P.S. Why does 'inchworm' only print twice? Or is that not the full output?
     
    John Salerno, Jun 16, 2008
    #5
  6. takayuki

    takayuki Guest

    Thanks to everyone for the excellent advice.

    Roy: I did as you suggested and could see after staring at the output
    for awhile what was going on. The print statements really helped to
    put a little light on things. Yes, I agree that "learning to fish" is
    the best way.

    John: There were two "inchworms" because "c" is in "inchworm" so it
    shouldn't print. Thanks for your detailed description of the for
    loop.

    The Saint: i'll check out the word = line.split() command.


    After much flailing about, here's a loop that is working:

    def hasnolet2(avoid):
    fin = open('animals.txt')
    for line in fin:
    word = line.strip()

    length = len(avoid)
    x = 0
    noprint = 0

    while length -1 >= x:
    if avoid[x] in word:
    noprint = noprint + 1
    x = x + 1

    if noprint == 0:
    print word

    hasnolet2('abcd')

    which should return:
    fish
    horse


    hasnolet2('abcd')
     
    takayuki, Jun 16, 2008
    #6
  7. takayuki

    Paul Hankin Guest

    On Jun 16, 2:35 pm, takayuki <> wrote:
    > def hasnolet2(avoid):
    >         fin = open('animals.txt')
    >         for line in fin:
    >                 word = line.strip()
    >
    >         length = len(avoid)
    >         x = 0
    >         noprint = 0
    >
    >         while length -1 >= x:
    >                 if avoid[x] in word:
    >                         noprint = noprint + 1
    >                 x = x + 1
    >
    >         if noprint == 0:
    >                 print word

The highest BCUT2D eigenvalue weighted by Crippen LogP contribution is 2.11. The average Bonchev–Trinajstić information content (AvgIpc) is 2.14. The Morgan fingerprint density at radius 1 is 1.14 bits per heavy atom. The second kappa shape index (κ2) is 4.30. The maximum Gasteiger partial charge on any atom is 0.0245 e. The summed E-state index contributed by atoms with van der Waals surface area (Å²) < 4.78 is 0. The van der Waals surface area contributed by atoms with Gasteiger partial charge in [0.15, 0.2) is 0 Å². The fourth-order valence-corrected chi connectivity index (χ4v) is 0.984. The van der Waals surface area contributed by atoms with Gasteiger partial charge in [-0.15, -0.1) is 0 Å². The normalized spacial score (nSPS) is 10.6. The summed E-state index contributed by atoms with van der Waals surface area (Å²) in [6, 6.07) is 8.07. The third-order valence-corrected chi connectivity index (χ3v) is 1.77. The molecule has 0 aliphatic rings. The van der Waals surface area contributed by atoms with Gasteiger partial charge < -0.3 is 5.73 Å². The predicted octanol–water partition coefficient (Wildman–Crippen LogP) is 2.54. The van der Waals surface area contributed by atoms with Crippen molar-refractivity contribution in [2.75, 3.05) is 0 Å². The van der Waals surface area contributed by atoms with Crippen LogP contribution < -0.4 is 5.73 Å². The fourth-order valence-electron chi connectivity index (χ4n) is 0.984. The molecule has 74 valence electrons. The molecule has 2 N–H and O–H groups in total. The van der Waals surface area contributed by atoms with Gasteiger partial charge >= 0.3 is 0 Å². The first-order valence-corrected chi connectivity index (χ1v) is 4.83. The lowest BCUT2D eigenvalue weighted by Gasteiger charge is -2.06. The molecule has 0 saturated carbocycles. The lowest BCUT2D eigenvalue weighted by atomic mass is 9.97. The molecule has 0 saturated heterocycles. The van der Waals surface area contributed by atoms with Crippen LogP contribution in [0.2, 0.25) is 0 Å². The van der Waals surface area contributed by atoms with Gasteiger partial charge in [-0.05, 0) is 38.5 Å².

There seems to be an indendation problem (presumably the code from
    length = len(avoid) onwards should be inside the loop). But apart from
    that, we can try to make this more 'pythonic'.

    First, python has a 'for' statement that's usually better than using
    while. We use the 'range' function that produces the numbers 0, 1, ...
    length - 1, and x takes the value of these in turn.

    Here's the last bit of your code rewritten like this:

    noprint = 0

    for x in range(length):
    if avoid[x] in word:
    noprint += 1

    if noprint == 0:
    print word

    But better, rather than using 'x' as an index, we can loop over
    letters in avoid directly. I've changed 'noprint' to be a boolean
    'should_print' too here.

    should_print = True
    for letter in avoid:
    if letter in word:
    should_print = False

    if should_print:
    print word

    We can eliminate 'should_print' completely, by using 'break' and
    'else'. A break statement in a loop causes the loop to end. If the
    loop doesn't break, the 'else' code is run when the loop's over.

    for letter in avoid:
    if letter in word:
    break
    else:
    print word

    This is almost the same as your original code, but the 'else' is
    attached to the 'for' rather that the 'if'!

    Finally, in Python 2.5 you can write this:

    if not any(letter in word for letter in avoid):
    print word

    I think this is the best solution, as it's readable and short.

    --
    Paul Hankin
     
    Paul Hankin, Jun 16, 2008
    #7
  8. takayuki

    John Salerno Guest

    "takayuki" <> wrote in message
    news:...